Figure 7-6. The Scale Image window

The Scale Image window

In addition to the size of the image on the screen, you have to take the size of the image file into account. This picture of my cat, taken with a 3MP camera, is currently 675 KB in size. Though this is small enough to email to most people, if the recipient is on dial-up it could take a minute or more to download. Thankfully, when you scale down the size of the image, the file size is reduced as well.

Reducing the image size is easy. In the Scale Image window, just type in a new value for any one of the dimensions—either the width or the height in either pixels or inches—and click OK. The GIMP auto-adjusts the other values to keep the image properly scaled (i.e., it won't stretch out your cat and make him look even fatter than he already is). I usually set the width of a portrait picture to 600 pixels, which sets the height to around 800 pixels. (In a landscape portrait, the two numbers would be reversed.) In the case of my cat, the pixel dimensions 600 808 give the picture a size of 8.333" 11.222".

To save your new settings, right-click on the image and choose File → Save. Now when I check the size of the file, it is only 46 KB—less than one-tenth the space it took up before I resized it. My email correspondents will be grateful. And as long as the picture is viewed at 100% actual size or less, there shouldn't be any noticeable quality change.

Crop Images

When my wife and I were in Vienna a few years ago, I took a lot of pictures of her in various gardens and palaces using a regular film camera. I thought I had framed each picture perfectly, but when I developed my pictures I realized I had not zoomed in closely enough. In almost every picture my wife was too small, and there was a lot of background material that wasn't particularly interesting. I'm sure I'm not the only person who makes this mistake, but thankfully it is easy to correct in the GIMP by cropping, or cutting out, the unwanted parts of the picture.

Figure 7-7 shows a picture of my other cat crouching underneath the coffee table. It's not a great picture, partly because there are some distracting elements around the edges that just don't need to be there. This is a good example of an image that needs to be cropped.

Figure 7-7. A picture of my cat that needs to be cropped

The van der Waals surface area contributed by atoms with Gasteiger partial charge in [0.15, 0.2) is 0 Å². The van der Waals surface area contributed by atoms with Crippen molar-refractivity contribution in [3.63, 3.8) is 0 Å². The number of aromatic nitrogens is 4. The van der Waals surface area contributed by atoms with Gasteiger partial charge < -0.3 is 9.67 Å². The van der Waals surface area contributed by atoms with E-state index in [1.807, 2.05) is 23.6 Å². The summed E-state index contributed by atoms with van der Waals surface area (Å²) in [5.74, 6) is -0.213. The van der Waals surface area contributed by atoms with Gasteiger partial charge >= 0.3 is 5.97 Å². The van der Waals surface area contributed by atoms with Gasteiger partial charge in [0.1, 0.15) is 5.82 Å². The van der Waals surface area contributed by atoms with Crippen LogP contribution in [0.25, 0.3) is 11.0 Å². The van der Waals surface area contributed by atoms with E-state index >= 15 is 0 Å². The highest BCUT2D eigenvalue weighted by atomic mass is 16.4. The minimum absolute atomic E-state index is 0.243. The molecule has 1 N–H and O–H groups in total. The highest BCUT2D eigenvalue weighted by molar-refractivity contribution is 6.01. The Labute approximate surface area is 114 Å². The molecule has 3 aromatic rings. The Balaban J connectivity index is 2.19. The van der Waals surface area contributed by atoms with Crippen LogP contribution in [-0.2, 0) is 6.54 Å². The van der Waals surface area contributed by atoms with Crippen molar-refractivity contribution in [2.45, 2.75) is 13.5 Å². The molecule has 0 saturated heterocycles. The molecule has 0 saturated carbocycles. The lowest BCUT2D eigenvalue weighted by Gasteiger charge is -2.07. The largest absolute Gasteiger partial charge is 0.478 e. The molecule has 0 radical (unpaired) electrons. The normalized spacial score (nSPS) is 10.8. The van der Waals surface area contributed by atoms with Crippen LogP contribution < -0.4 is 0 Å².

A picture of my cat that needs to be cropped

To select the cropping tool in the GIMP, click its icon in the main palette. (It looks like a small scalpel, and the tooltip "Crop or resize the image" will appear when you hover your mouse over it.) Now, when you move your cursor over the image, you'll see that the cursor has changed to a small crosshair with a strange symbol in the lower right. To use the cropping tool, left-click on the image and drag your cursor to create a box around the part of the picture you want to keep. Once the box is in place, you can tweak it by using the handles at the corners—the handles at the top right and lower left let you move the whole crop box, while the ones at the top left and lower right let you move the bounding lines horizontally and vertically. Once you have the crop box positioned exactly the way you like, click once inside the box to perform the actual crop (or click the Crop button in the Crop & Resize Information window that appeared when you started the cropping process). Voila! You now have a new image without any unwanted parts in it. As usual, to make the change permanent, you need to save the image by right-clicking on it and choosing File → Save. (Or, if you don't want to overwrite the original figure, select File → Save As.) Figure 7-8 shows the newly cropped image of my cat, without any stray feet in the picture.

Figure 7-8. The same picture after cropping out some unnecessary elements

The same picture after cropping out some unnecessary elements

Remove Red Eye

I expect that everyone has a photograph in their collection that is perfect in every way, with the exception of the subject's glowing red eyes. Red eye is caused by the light of the camera's flash reflecting off the subject's retinas. Though many cameras come with a red-eye reducing flash, it doesn't always work. As a result, removing red eye is one of the most common tasks you'll use an image editing tool for.

There are several ways to remove red eye using the GIMP. The method I'll cover here is not only easy to use, but it will introduce you to a few tools we haven't gotten to yet. For this example, I'm going to use the cropped image of my red-eyed cat shown in Figure 7-8.

With your picture loaded, zoom in on the troublesome eye by clicking on the image window and pressing the = key on the keyboard (press the - key to zoom out). For my particular image, a zoom level of 500 percent worked well. You will have to center the image on the eye after you zoom by using the slider bars in the image window.